Feb 26, 2008

Disciple Project members listen to God's calling

by Amanda Sullivan

Members of the Disciple Project, a student-led Bible study, are taking to heart the repeated Liberty University mantra “to train champions for Christ.”
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Former Liberty University student Joshua Davies felt God’s calling to change the way he lived. While at home in North Carolina, Davies felt the Lord urging him to lead a group at a friend’s birthday party in a Bible study. The impromptu session led to a weekly Bible study meeting that quickly became known as the Disciple Project.  The group has grown to have two locations — Wilson, N.C., and Lynchburg, Va.
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The group operates around three main objectives: igniting, emerging and immersing. The Disciple Project first works to ignite the dreams and desires of Christians with passion.
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The group is then committed to nurturing the spiritual growth of its members. Also, the Disciple Project practices what it preaches by immersing itself in ministry.
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According to the group’s Web site, “The Disciple Project is driven upon selfless ministry, not just on Sundays, but every day of our lives.”
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Davies remained in Wilson, N.C. to continue to lead the group in his hometown while  Davies’ friend, junior Aimee Hutton, stepped up to lead the group in Lynchburg. Hutton felt God calling her to do something that would radically chang her community for God’s glory.
“God gave me the passion to start the Disciple Project May 10, 2007,” Hutton said.  “It was a whirlwind experience. (I) had just experienced a breakup, partying like there was no tomorrow and constantly lying to keep my head above water. God knocked me to my knees and said, ‘Beloved, enough of this! I have got some serious plans for you.’”
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 “In one night, through one meeting with one person, my world flipped upside down, and I have never been the same, not even for a moment,” Hutton said. “It’s kind of like a Paul moment. At least that’s what I compare it to, but I hadn’t killed Christians. I had just hated them.”
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The Disciple Project is accepting of all ages, ethnicities and physical appearances. However, the group members request that attendees bring with them a passion to experience God and to impact the world.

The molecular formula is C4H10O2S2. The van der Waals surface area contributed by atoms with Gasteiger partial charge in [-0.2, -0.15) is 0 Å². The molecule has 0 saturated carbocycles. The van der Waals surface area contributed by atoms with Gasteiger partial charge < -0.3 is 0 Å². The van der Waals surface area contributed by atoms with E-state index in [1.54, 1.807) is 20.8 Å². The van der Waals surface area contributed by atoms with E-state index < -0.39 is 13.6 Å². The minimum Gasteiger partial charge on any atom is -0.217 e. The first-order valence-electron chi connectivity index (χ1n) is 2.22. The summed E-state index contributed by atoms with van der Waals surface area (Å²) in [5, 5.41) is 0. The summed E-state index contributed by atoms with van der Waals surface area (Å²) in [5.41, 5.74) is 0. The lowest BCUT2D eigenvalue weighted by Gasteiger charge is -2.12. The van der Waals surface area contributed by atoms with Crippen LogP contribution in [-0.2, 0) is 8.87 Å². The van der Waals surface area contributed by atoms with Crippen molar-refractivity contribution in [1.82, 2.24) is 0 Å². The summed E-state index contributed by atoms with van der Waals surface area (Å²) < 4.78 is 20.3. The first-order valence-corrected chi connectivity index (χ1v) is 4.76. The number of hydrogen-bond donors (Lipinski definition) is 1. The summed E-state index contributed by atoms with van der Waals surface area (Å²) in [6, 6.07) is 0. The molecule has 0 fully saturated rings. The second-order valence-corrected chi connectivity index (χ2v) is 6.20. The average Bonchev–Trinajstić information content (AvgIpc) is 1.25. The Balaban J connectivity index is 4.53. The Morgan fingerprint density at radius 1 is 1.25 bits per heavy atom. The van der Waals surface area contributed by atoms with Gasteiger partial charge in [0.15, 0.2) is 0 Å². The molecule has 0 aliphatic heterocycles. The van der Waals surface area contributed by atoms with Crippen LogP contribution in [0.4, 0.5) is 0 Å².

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The members meet every Friday night at 7:30 p.m. in Hutton’s basement. The group maintains an average attendance of 10 to 20 people per week.
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“The people who show up at Disciple Project come as they are,” sophomore Dana Chepulis said. “They know they are sinners, and they know that they are given a love that they do not deserve by a God that loves them more than they know. They are a humble people.”
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Additionally, the Disciple Project offers an excellent opportunity for Christians to further God’s great commission — to bring missions to the world, locally and abroad.
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The group maintains an enthusiasm that gives the desire to stand and preach the gospel to anyone.
“We are going to start working with the homeless,” Chepulis said. “We are praying for the community around us, and we are bringing up new ideas weekly that will make a difference for the name of Christ.”
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The Disciple Project is passionate about “the realness of God and the true existence of eternal life, through the grace of the real man, son of God, Jesus Christ,” according to the group’s MySpace page.
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Ultimately, the group is just a culmination of college students who have decided to open their hearts and listen to God’s unique calling for their lives.
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For more information, contact Aimee Hutton at arhutton@liberty.edu or visit the group’s Facebook and MySpace pages.

Contact Amanda Sullivan at amsullivan3@liberty.edu.


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